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which is correct or mostly used when the listener doesn't know which people I mean?
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  • Do you know people I work with?
  • Do you know the people I work with?

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  • I hate people who brag about how much money they have.
  • I hate the people who brag about how much money they have.
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    The relative clause has no effect on the meaning of "the". It is acting as a determiner with its usual meaning, (if you can answer the question "which people" then they are determined and that is marked with "the")
    – James K
    Jan 28 at 19:44
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    It's not about whether the listener knows which people are meant, it's whether the speaker does Jan 28 at 20:03
  • If you hate people you work with, I guess you can't work anywhere.
    – Lambie
    Jan 28 at 20:30
  • @AndyBonner can you explain me what you mean?
    – hwkal
    Jan 28 at 20:46
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    Which means that both versions are correct and are often used, so this question can't be answered as it is. Please use the "edit" button to tell a bit more about what kind of meaning you'd like to create. Jan 28 at 20:49

1 Answer 1

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Both are correct, but the meaning changes a very small amount. In almost all cases, native speakers will know what you mean regardless of which version you use.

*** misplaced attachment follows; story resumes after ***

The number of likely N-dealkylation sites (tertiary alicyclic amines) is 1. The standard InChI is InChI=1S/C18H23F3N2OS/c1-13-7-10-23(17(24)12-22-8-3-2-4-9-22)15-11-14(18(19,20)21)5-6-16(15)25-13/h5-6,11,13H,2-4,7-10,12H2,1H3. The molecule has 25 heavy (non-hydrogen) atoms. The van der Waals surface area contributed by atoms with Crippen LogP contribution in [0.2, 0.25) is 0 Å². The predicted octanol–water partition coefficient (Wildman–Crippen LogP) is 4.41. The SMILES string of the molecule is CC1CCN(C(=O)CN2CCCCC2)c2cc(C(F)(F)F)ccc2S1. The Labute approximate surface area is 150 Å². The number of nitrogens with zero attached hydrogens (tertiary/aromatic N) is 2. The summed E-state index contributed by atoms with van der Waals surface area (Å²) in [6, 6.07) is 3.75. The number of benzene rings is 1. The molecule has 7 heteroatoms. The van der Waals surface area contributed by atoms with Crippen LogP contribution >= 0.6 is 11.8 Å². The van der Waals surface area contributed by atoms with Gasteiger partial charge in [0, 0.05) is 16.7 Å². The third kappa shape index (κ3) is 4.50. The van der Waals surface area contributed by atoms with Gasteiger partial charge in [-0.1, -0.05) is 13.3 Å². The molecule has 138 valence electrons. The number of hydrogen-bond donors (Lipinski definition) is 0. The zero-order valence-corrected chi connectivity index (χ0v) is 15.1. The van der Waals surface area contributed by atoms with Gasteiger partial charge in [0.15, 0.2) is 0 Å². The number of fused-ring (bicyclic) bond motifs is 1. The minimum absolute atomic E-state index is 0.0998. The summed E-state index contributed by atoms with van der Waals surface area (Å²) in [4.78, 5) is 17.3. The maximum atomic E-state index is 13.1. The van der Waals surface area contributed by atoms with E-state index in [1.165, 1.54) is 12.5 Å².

The People

Adding the definite article the indicates a specific, finite group of people. Saying "Do you know the people I work with?" asks if the listener knows (broadly) all of the people OR if they know the group as a whole. Saying "I hate the people who brag about how much money they have," implies that the speaker knows either specific individuals who do this OR that they think of this as a category/group of people, different from other groups.

People

Omitting the article leaves the meaning less specific or more flexible. Saying "Do you know people I work with?" asks if the listener knows anyone that the speaker works with. The listener could answer yes if they know one person, two people, or more. They don't need to know the whole group.

Saying "I hate people who brag about how much money they have," means that the speaker is talking abstractly about some people, but it isn't clear who or how many or even if they have specific people in mind. They also don't need to think of this as a group-defining trait.

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